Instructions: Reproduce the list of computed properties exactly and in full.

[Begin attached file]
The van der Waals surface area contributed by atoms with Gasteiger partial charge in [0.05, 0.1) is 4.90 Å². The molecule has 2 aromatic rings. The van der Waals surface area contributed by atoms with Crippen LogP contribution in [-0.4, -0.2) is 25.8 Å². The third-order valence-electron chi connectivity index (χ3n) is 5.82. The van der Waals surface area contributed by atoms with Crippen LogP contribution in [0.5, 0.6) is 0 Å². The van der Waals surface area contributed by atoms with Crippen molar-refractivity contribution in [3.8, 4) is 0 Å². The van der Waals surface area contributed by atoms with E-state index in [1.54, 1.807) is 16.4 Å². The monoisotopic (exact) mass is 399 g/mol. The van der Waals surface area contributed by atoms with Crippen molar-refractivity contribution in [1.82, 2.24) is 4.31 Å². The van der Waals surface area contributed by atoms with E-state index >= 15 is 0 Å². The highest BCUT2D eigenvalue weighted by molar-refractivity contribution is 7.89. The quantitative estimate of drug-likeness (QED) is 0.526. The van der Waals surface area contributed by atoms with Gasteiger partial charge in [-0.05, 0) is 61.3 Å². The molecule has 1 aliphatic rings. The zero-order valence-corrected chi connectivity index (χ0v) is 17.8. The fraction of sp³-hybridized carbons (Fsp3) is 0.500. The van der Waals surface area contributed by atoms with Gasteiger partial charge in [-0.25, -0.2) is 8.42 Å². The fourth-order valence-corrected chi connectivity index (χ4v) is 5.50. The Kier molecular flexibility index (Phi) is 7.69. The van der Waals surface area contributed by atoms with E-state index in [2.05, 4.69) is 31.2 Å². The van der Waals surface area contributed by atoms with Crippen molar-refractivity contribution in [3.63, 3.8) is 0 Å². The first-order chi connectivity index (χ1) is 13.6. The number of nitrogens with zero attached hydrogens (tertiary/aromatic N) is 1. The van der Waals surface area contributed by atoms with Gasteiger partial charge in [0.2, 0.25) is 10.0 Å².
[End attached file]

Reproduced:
The van der Waals surface area contributed by atoms with Gasteiger partial charge in [0.05, 0.1) is 4.90 Å². The molecule has 2 aromatic rings. The van der Waals surface area contributed by atoms with Crippen LogP contribution in [-0.4, -0.2) is 25.8 Å². The third-order valence-electron chi connectivity index (χ3n) is 5.82. The van der Waals surface area contributed by atoms with Crippen LogP contribution in [0.5, 0.6) is 0 Å². The van der Waals surface area contributed by atoms with Crippen molar-refractivity contribution in [3.8, 4) is 0 Å². The van der Waals surface area contributed by atoms with E-state index in [1.54, 1.807) is 16.4 Å². The monoisotopic (exact) mass is 399 g/mol. The van der Waals surface area contributed by atoms with Crippen molar-refractivity contribution in [1.82, 2.24) is 4.31 Å². The van der Waals surface area contributed by atoms with E-state index >= 15 is 0 Å². The highest BCUT2D eigenvalue weighted by molar-refractivity contribution is 7.89. The quantitative estimate of drug-likeness (QED) is 0.526. The van der Waals surface area contributed by atoms with Gasteiger partial charge in [-0.05, 0) is 61.3 Å². The molecule has 1 aliphatic rings. The zero-order valence-corrected chi connectivity index (χ0v) is 17.8. The fraction of sp³-hybridized carbons (Fsp3) is 0.500. The van der Waals surface area contributed by atoms with Gasteiger partial charge in [-0.25, -0.2) is 8.42 Å². The fourth-order valence-corrected chi connectivity index (χ4v) is 5.50. The Kier molecular flexibility index (Phi) is 7.69. The van der Waals surface area contributed by atoms with E-state index in [2.05, 4.69) is 31.2 Å². The van der Waals surface area contributed by atoms with Crippen molar-refractivity contribution in [3.63, 3.8) is 0 Å². The first-order chi connectivity index (χ1) is 13.6. The number of nitrogens with zero attached hydrogens (tertiary/aromatic N) is 1. The van der Waals surface area contributed by atoms with Gasteiger partial charge in [0.2, 0.25) is 10.0 Å².